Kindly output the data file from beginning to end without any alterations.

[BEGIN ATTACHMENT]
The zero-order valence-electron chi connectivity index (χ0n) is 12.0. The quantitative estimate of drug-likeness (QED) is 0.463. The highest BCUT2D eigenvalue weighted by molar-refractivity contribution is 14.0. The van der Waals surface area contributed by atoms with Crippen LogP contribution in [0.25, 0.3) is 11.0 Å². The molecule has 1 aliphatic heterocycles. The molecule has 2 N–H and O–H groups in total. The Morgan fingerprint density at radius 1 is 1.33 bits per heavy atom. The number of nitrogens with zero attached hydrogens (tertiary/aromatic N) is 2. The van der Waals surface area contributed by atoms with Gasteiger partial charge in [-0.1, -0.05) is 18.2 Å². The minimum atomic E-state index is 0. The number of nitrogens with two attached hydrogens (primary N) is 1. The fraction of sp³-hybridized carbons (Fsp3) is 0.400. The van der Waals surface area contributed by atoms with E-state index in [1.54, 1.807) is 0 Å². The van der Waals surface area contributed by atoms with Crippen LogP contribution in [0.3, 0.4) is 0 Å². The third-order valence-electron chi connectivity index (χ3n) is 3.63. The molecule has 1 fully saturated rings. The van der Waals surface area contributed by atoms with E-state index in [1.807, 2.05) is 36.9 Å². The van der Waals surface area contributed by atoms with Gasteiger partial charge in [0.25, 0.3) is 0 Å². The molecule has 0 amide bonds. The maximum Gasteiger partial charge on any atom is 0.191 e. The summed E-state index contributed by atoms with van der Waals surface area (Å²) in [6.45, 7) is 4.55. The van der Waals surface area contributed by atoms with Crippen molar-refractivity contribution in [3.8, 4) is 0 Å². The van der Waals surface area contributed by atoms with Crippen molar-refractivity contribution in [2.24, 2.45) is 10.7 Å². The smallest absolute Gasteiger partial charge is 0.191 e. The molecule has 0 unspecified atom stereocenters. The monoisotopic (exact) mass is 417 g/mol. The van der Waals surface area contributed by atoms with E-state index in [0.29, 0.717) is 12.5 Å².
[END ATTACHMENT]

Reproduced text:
The zero-order valence-electron chi connectivity index (χ0n) is 12.0. The quantitative estimate of drug-likeness (QED) is 0.463. The highest BCUT2D eigenvalue weighted by molar-refractivity contribution is 14.0. The van der Waals surface area contributed by atoms with Crippen LogP contribution in [0.25, 0.3) is 11.0 Å². The molecule has 1 aliphatic heterocycles. The molecule has 2 N–H and O–H groups in total. The Morgan fingerprint density at radius 1 is 1.33 bits per heavy atom. The number of nitrogens with zero attached hydrogens (tertiary/aromatic N) is 2. The van der Waals surface area contributed by atoms with Gasteiger partial charge in [-0.1, -0.05) is 18.2 Å². The minimum atomic E-state index is 0. The number of nitrogens with two attached hydrogens (primary N) is 1. The fraction of sp³-hybridized carbons (Fsp3) is 0.400. The van der Waals surface area contributed by atoms with E-state index in [1.54, 1.807) is 0 Å². The van der Waals surface area contributed by atoms with Crippen LogP contribution in [0.3, 0.4) is 0 Å². The third-order valence-electron chi connectivity index (χ3n) is 3.63. The molecule has 1 fully saturated rings. The van der Waals surface area contributed by atoms with E-state index in [1.807, 2.05) is 36.9 Å². The van der Waals surface area contributed by atoms with Gasteiger partial charge in [0.25, 0.3) is 0 Å². The molecule has 0 amide bonds. The maximum Gasteiger partial charge on any atom is 0.191 e. The summed E-state index contributed by atoms with van der Waals surface area (Å²) in [6.45, 7) is 4.55. The van der Waals surface area contributed by atoms with Crippen molar-refractivity contribution in [3.8, 4) is 0 Å². The van der Waals surface area contributed by atoms with Crippen molar-refractivity contribution in [2.24, 2.45) is 10.7 Å². The smallest absolute Gasteiger partial charge is 0.191 e. The molecule has 0 unspecified atom stereocenters. The monoisotopic (exact) mass is 417 g/mol. The van der Waals surface area contributed by atoms with E-state index in [0.29, 0.717) is 12.5 Å².